"A lot of guys don't want that stuff in the public," he said. "They don't want to answer questions about it and I think even more than that, they don't want newspapers writing about where they live. That can create an even bigger threat, because then everyone knows where to find a guy."
Clearly, personal details have become easier to track down over the last several years, with the rise of internet services and online private eyes who offer to track down addresses, phone numbers and even vehicle information for a fee. And as the financial and personal information of professional athletes has become easier to attain, teams have attempted to combat the problems by staffing security personnel on both a team and league level.
All four "traditional" sports leagues – NFL, NBA, NHL and MLB – have some kind of infrastructure to protect and educate their players about crime. In the NFL, every franchise has their player development staff as well as security chiefs who are available to work with local authorities on almost every imaginable issue.
After Walker and Curry were robbed, NBA security officials made house invasions a point of emphasis in their seminars with players this fall. They educated players about different alarm systems, as well as more subtle ways to protect their homes, including cutting bushes and shrubbery away from the sides of a house so potential attackers have fewer places to hide.
The NFL has continued to enhance how it handles its players and their growing fame. Every NFL career starts with a mandatory three-day rookie symposium that deals with everything from how players should handle their finances to relationships with women, to keeping a profile that doesn't make them a target financially. The aim of that program – and many of the annual lectures players receive from their own clubs – is to make players aware that they are celebrities, and thus likely to draw unwanted attention.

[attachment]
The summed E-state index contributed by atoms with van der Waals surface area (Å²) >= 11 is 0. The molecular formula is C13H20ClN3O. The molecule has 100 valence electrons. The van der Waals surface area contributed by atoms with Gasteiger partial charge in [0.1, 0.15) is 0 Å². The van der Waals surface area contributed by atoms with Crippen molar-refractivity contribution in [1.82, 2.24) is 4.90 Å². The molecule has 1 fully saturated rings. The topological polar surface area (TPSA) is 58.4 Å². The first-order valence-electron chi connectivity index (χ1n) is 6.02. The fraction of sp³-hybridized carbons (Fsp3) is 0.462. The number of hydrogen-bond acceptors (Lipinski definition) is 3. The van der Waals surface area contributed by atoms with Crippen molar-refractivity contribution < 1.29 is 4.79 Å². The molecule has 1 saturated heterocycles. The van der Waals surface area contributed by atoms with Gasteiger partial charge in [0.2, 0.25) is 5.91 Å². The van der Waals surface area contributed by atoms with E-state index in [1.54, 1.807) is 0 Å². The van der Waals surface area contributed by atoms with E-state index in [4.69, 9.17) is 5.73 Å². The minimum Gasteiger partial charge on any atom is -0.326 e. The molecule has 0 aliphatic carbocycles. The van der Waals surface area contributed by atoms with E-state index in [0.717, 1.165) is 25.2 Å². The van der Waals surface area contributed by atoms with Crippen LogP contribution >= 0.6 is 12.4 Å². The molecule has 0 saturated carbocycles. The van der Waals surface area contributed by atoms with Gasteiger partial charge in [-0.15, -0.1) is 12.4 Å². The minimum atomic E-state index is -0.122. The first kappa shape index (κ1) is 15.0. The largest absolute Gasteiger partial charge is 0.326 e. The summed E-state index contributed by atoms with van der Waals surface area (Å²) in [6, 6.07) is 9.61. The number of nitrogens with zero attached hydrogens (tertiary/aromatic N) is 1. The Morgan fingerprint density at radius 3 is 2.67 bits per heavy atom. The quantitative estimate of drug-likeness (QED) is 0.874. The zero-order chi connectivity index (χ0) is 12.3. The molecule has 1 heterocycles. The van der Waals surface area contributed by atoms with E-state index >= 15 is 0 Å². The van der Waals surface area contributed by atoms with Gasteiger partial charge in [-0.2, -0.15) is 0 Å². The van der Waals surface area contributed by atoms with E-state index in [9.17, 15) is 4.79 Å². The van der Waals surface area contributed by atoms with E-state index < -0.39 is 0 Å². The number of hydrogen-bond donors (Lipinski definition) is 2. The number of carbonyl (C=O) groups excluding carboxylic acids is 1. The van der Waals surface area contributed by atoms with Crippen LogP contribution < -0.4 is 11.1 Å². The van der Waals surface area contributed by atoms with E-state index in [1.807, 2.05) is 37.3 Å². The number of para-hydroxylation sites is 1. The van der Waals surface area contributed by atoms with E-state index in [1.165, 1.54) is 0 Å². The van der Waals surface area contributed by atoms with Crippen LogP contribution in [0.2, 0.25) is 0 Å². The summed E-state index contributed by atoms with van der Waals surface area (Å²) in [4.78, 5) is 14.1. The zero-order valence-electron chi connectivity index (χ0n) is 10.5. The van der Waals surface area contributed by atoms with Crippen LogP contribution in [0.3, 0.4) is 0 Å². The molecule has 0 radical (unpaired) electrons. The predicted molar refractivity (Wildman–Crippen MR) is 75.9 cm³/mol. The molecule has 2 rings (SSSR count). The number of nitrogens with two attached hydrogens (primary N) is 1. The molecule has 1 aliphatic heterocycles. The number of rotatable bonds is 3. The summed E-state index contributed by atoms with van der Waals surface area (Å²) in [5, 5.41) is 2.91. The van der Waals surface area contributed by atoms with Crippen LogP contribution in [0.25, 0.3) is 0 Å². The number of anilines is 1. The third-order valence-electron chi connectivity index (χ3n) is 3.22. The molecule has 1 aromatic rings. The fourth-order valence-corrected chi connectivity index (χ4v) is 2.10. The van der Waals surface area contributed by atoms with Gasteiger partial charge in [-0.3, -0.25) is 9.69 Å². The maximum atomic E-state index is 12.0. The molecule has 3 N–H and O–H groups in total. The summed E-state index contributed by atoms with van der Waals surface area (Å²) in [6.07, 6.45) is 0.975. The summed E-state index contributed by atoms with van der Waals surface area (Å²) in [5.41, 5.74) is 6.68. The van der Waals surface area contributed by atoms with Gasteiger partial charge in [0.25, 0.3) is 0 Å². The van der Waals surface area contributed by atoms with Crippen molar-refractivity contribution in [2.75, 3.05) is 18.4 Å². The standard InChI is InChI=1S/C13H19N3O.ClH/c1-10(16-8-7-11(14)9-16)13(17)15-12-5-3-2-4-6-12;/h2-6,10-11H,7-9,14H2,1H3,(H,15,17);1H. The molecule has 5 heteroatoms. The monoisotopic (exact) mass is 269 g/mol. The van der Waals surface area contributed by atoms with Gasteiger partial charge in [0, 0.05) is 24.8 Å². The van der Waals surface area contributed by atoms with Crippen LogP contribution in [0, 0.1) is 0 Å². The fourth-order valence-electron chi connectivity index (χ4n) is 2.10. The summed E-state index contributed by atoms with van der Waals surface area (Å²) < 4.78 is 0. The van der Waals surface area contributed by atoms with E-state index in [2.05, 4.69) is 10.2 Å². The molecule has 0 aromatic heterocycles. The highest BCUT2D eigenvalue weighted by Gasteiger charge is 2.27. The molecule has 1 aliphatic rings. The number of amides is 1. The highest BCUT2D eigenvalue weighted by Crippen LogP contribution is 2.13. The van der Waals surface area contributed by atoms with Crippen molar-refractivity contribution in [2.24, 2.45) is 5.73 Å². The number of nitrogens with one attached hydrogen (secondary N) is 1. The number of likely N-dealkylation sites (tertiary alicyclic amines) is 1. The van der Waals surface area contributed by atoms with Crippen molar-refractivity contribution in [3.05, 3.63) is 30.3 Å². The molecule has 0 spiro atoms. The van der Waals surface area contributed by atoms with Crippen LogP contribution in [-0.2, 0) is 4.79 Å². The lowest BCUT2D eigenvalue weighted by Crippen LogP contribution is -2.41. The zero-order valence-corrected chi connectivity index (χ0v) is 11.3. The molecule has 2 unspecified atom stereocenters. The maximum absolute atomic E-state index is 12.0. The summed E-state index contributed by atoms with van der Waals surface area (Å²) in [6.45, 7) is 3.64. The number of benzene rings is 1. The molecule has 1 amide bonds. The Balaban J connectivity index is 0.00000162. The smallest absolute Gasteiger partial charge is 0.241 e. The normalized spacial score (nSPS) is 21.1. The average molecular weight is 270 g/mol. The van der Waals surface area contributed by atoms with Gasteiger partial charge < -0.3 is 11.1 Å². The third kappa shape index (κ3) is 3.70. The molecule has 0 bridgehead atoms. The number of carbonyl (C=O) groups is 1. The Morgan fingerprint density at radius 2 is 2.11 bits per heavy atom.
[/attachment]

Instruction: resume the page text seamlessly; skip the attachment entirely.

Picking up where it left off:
"You have to think about it," said Indianapolis Colts running back Joseph Addai, who attended the league's rookie symposium in the summer of 2006. "A lot of people can easily follow you home and see where you live. You want to be as safe as possible, but you don't want to be rude to your fans. But you want to have a normal life also. A lot of people don't know that – that we're normal people with regular lives and regular worries.
"It can be dangerous when someone even knows who you are. You have people who want to come up and talk to you because they see you on TV. But when people know you like that, it draws attention. It can be kind of scary. So many people know who you are these days."
And knowing a player's celebrity typically means knowing his financial situation. That marriage of fame and money is what players have to take into account when they are out in public – and now more than ever – choosing the neighborhood they call home. And for those who want to reach out and harm a player, the home is often the most difficult detail to hide.
As Green Bay Packers general manager Ted Thompson pointed out, "You can go to different places and find addresses, and if you wanted to, you could even go to a place and see satellite images of a guy's backyard.
"In this day and age – and it's only going to continue to get more intense – the notoriety and the way information can be put forward into the public domain is remarkable. It's not like when I was playing, or even 10 years ago, when a lot of pro players could walk the streets and nobody would really know who they were. But now with the internet and all the ways people can get to know the players, they become more public."
For as much as the NFL focuses on a player's public profile, there isn't a staple program that deals specifically with homes. While some teams provide guidance about neighborhoods, players are often on their own to decide what is safest for them when it comes to how they live – how to keep their family safe, where to buy a home, or even what to do when an intruder breaks in. And in some neighborhoods, having the right knowledge might make all the difference.
It's hard to know whether it would have in Taylor's case, but as Packers cornerback (and Florida native) Al Harris said of Miami, "It's crazy down there. It's not like here in Green Bay, where you can leave your door wide open and not worry about anybody walking in."
- Antoine Walker